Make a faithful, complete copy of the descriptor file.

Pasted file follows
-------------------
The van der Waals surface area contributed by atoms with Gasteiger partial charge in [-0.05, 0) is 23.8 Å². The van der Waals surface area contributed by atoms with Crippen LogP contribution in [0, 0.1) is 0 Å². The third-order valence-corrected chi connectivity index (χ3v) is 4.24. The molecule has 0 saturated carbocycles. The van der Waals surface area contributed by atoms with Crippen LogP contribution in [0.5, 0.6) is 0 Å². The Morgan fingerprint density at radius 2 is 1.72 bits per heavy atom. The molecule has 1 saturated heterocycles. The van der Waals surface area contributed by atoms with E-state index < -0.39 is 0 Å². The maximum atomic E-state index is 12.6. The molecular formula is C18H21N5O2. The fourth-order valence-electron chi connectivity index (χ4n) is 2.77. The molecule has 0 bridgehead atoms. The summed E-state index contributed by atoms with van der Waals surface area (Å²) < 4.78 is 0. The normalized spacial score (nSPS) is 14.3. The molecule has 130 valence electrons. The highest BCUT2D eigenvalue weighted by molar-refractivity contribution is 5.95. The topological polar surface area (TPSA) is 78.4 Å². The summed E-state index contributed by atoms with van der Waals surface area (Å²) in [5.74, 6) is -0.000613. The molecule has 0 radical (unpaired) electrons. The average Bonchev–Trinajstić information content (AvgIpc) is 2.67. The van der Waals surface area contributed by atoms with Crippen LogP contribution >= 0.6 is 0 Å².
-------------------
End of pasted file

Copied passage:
The van der Waals surface area contributed by atoms with Gasteiger partial charge in [-0.05, 0) is 23.8 Å². The van der Waals surface area contributed by atoms with Crippen LogP contribution in [0, 0.1) is 0 Å². The third-order valence-corrected chi connectivity index (χ3v) is 4.24. The molecule has 0 saturated carbocycles. The van der Waals surface area contributed by atoms with Crippen LogP contribution in [0.5, 0.6) is 0 Å². The Morgan fingerprint density at radius 2 is 1.72 bits per heavy atom. The molecule has 1 saturated heterocycles. The van der Waals surface area contributed by atoms with E-state index < -0.39 is 0 Å². The maximum atomic E-state index is 12.6. The molecular formula is C18H21N5O2. The fourth-order valence-electron chi connectivity index (χ4n) is 2.77. The molecule has 0 bridgehead atoms. The summed E-state index contributed by atoms with van der Waals surface area (Å²) < 4.78 is 0. The normalized spacial score (nSPS) is 14.3. The molecule has 130 valence electrons. The highest BCUT2D eigenvalue weighted by molar-refractivity contribution is 5.95. The topological polar surface area (TPSA) is 78.4 Å². The summed E-state index contributed by atoms with van der Waals surface area (Å²) in [5.74, 6) is -0.000613. The molecule has 0 radical (unpaired) electrons. The average Bonchev–Trinajstić information content (AvgIpc) is 2.67. The van der Waals surface area contributed by atoms with Crippen LogP contribution >= 0.6 is 0 Å².